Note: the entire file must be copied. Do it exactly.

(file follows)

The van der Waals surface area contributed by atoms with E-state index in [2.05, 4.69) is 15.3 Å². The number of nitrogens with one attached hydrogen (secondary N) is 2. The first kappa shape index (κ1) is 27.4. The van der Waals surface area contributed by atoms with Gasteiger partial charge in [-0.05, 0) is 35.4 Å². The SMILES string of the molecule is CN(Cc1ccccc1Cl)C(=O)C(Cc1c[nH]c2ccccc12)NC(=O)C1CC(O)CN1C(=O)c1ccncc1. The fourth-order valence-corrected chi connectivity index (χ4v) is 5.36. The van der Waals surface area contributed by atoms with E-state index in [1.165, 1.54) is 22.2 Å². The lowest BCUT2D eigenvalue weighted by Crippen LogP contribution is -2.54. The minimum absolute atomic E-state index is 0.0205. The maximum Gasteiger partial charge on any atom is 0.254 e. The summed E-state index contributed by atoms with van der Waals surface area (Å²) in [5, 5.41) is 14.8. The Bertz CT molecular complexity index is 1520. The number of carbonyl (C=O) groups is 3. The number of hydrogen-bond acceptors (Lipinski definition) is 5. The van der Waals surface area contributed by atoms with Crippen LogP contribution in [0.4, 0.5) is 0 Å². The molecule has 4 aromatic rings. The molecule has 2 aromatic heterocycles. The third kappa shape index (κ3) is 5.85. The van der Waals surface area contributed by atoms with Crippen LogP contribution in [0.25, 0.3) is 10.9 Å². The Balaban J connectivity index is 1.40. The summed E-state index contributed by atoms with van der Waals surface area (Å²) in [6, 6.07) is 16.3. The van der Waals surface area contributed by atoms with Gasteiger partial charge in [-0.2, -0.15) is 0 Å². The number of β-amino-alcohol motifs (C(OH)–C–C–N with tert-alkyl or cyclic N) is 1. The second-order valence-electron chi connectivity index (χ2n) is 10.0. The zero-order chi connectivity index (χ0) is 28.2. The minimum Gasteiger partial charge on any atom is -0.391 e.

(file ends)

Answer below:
The van der Waals surface area contributed by atoms with E-state index in [2.05, 4.69) is 15.3 Å². The number of nitrogens with one attached hydrogen (secondary N) is 2. The first kappa shape index (κ1) is 27.4. The van der Waals surface area contributed by atoms with Gasteiger partial charge in [-0.05, 0) is 35.4 Å². The SMILES string of the molecule is CN(Cc1ccccc1Cl)C(=O)C(Cc1c[nH]c2ccccc12)NC(=O)C1CC(O)CN1C(=O)c1ccncc1. The fourth-order valence-corrected chi connectivity index (χ4v) is 5.36. The van der Waals surface area contributed by atoms with E-state index in [1.165, 1.54) is 22.2 Å². The lowest BCUT2D eigenvalue weighted by Crippen LogP contribution is -2.54. The minimum absolute atomic E-state index is 0.0205. The maximum Gasteiger partial charge on any atom is 0.254 e. The summed E-state index contributed by atoms with van der Waals surface area (Å²) in [5, 5.41) is 14.8. The Bertz CT molecular complexity index is 1520. The number of carbonyl (C=O) groups is 3. The number of hydrogen-bond acceptors (Lipinski definition) is 5. The van der Waals surface area contributed by atoms with Crippen LogP contribution in [0.4, 0.5) is 0 Å². The molecule has 4 aromatic rings. The molecule has 2 aromatic heterocycles. The third kappa shape index (κ3) is 5.85. The van der Waals surface area contributed by atoms with Crippen LogP contribution in [0.25, 0.3) is 10.9 Å². The Balaban J connectivity index is 1.40. The summed E-state index contributed by atoms with van der Waals surface area (Å²) in [6, 6.07) is 16.3. The van der Waals surface area contributed by atoms with Gasteiger partial charge in [-0.2, -0.15) is 0 Å². The number of β-amino-alcohol motifs (C(OH)–C–C–N with tert-alkyl or cyclic N) is 1. The second-order valence-electron chi connectivity index (χ2n) is 10.0. The zero-order chi connectivity index (χ0) is 28.2. The minimum Gasteiger partial charge on any atom is -0.391 e.